Chronic low frequency/low volume resistance training reduces pro-inflammatory cytokine protein levels and TLR4 mRNA in rat skeletal muscle.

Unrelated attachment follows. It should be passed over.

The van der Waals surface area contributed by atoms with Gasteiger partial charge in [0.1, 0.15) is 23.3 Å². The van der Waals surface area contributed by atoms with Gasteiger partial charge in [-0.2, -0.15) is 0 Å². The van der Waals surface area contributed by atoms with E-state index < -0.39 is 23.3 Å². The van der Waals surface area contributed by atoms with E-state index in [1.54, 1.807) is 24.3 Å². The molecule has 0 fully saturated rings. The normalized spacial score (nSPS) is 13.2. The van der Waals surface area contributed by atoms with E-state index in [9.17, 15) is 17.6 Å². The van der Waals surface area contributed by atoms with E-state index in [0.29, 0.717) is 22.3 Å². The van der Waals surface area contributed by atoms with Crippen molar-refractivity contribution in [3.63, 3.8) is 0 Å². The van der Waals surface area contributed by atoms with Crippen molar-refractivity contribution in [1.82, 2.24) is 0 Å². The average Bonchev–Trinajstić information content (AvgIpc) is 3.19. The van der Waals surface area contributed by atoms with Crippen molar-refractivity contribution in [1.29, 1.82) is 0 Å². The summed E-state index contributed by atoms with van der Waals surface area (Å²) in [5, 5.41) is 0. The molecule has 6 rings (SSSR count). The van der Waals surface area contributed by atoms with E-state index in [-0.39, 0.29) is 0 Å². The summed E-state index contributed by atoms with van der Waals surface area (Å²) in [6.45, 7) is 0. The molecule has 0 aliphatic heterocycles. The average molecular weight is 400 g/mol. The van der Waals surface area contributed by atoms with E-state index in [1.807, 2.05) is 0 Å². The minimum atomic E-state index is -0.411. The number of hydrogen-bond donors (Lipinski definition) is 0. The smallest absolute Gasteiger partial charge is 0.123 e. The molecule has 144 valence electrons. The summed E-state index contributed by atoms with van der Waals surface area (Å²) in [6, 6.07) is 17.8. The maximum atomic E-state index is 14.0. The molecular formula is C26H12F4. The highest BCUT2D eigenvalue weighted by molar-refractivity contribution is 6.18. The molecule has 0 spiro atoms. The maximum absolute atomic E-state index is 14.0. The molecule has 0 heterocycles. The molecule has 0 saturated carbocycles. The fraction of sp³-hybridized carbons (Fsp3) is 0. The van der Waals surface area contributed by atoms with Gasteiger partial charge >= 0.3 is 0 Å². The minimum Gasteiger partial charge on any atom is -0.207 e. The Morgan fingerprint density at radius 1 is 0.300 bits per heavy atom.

Skeletal muscle is the source of pro- and anti-inflammatory cytokines, and recently, it has been recognized as an important source of interleukin 6 (IL-6), a cytokine that exerts inhibitory effects on several pro-inflammatory cytokines. Although dynamic chronic resistance training has been shown to produce the known "repeated bout effect", which abolishes the acute muscle damage, performing of high-intensity resistance training has been regarded highly advisable, at least from the hypertrophy perspective. On the other hand, a more therapeutic, "non-damaging" resistance training program, mainly composed of concentric forces, low frequency/low volume of training, and the same exercise, could theoretically benefit the muscle when the main issue is to avoid muscle inflammation (as in the treatment of several "low-grade" inflammatory diseases) because the acute effect of each resistance exercise session could be diminished/avoided, at the same time that the muscle is still being overloaded in a concentric manner. However, the benefits of such "less demanding" resistance training schedule on the muscle inflammatory profile have never been investigated. Therefore, we assessed the protein expression of IL-6, TNF-alpha, IL-10, IL-10/TNF-alpha ratio, and HSP70 levels and mRNA expression of SCF(beta-TrCP), IL-15, and TLR-4 in the skeletal muscle of rats submitted to resistance training. Briefly, animals were randomly assigned to either a control group (S, n = 8) or a resistance-trained group (T, n = 7). Trained rats were exercised over a duration of 12 weeks (two times per day, two times per week). Detection of IL-6, TNF-alpha, IL-10, and HSP70 protein expression was carried out by western blotting and SCF(beta-TrCP) (SKP Cullin F-Box Protein Ligases), a class of enzymes involved in the ubiquitination of protein substrates to proteasomal degradation, IL-15, and TLR-4 by RT-PCR. Our results show a decreased expression of TNF-alpha and TLR4 mRNA (40 and 60%, respectively; p < 0.05) in the plantar muscle from trained, when compared with control rats. In conclusion, exercise training induced decreased TNF-alpha and TLR-4 expressions, resulting in a modified IL-10/TNF-alpha ratio in the skeletal muscle. These data show that, in healthy rats, 12-week resistance training, predominantly composed of concentric stimuli and low frequency/low volume schedule, down regulates skeletal muscle production of cytokines involved in the onset, maintenance, and regulation of inflammation.